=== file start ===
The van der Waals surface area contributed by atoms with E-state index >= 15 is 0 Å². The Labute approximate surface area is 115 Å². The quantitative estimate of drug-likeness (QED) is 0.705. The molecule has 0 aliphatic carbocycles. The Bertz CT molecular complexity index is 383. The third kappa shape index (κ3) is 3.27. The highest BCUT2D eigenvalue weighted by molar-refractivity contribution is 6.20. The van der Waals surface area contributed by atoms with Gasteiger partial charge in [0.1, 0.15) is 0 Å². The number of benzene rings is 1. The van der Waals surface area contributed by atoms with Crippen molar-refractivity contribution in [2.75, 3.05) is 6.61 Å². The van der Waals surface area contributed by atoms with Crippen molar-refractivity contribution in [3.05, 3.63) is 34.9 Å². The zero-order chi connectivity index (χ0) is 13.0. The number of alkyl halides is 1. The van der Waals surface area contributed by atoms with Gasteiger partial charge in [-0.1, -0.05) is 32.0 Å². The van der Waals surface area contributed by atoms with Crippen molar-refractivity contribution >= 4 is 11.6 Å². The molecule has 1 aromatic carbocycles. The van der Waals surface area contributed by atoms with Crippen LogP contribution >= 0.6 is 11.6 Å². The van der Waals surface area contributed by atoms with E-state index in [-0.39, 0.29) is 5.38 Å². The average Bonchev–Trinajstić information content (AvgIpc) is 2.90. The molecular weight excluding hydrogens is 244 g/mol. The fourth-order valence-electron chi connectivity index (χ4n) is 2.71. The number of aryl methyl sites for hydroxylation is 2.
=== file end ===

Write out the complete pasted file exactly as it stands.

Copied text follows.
The van der Waals surface area contributed by atoms with E-state index >= 15 is 0 Å². The Labute approximate surface area is 115 Å². The quantitative estimate of drug-likeness (QED) is 0.705. The molecule has 0 aliphatic carbocycles. The Bertz CT molecular complexity index is 383. The third kappa shape index (κ3) is 3.27. The highest BCUT2D eigenvalue weighted by molar-refractivity contribution is 6.20. The van der Waals surface area contributed by atoms with Gasteiger partial charge in [0.1, 0.15) is 0 Å². The number of benzene rings is 1. The van der Waals surface area contributed by atoms with Crippen molar-refractivity contribution in [2.75, 3.05) is 6.61 Å². The van der Waals surface area contributed by atoms with Crippen molar-refractivity contribution in [3.05, 3.63) is 34.9 Å². The zero-order chi connectivity index (χ0) is 13.0. The number of alkyl halides is 1. The van der Waals surface area contributed by atoms with Gasteiger partial charge in [-0.1, -0.05) is 32.0 Å². The van der Waals surface area contributed by atoms with Crippen molar-refractivity contribution >= 4 is 11.6 Å². The molecule has 1 aromatic carbocycles. The van der Waals surface area contributed by atoms with Crippen LogP contribution >= 0.6 is 11.6 Å². The van der Waals surface area contributed by atoms with E-state index in [-0.39, 0.29) is 5.38 Å². The average Bonchev–Trinajstić information content (AvgIpc) is 2.90. The molecular weight excluding hydrogens is 244 g/mol. The fourth-order valence-electron chi connectivity index (χ4n) is 2.71. The number of aryl methyl sites for hydroxylation is 2.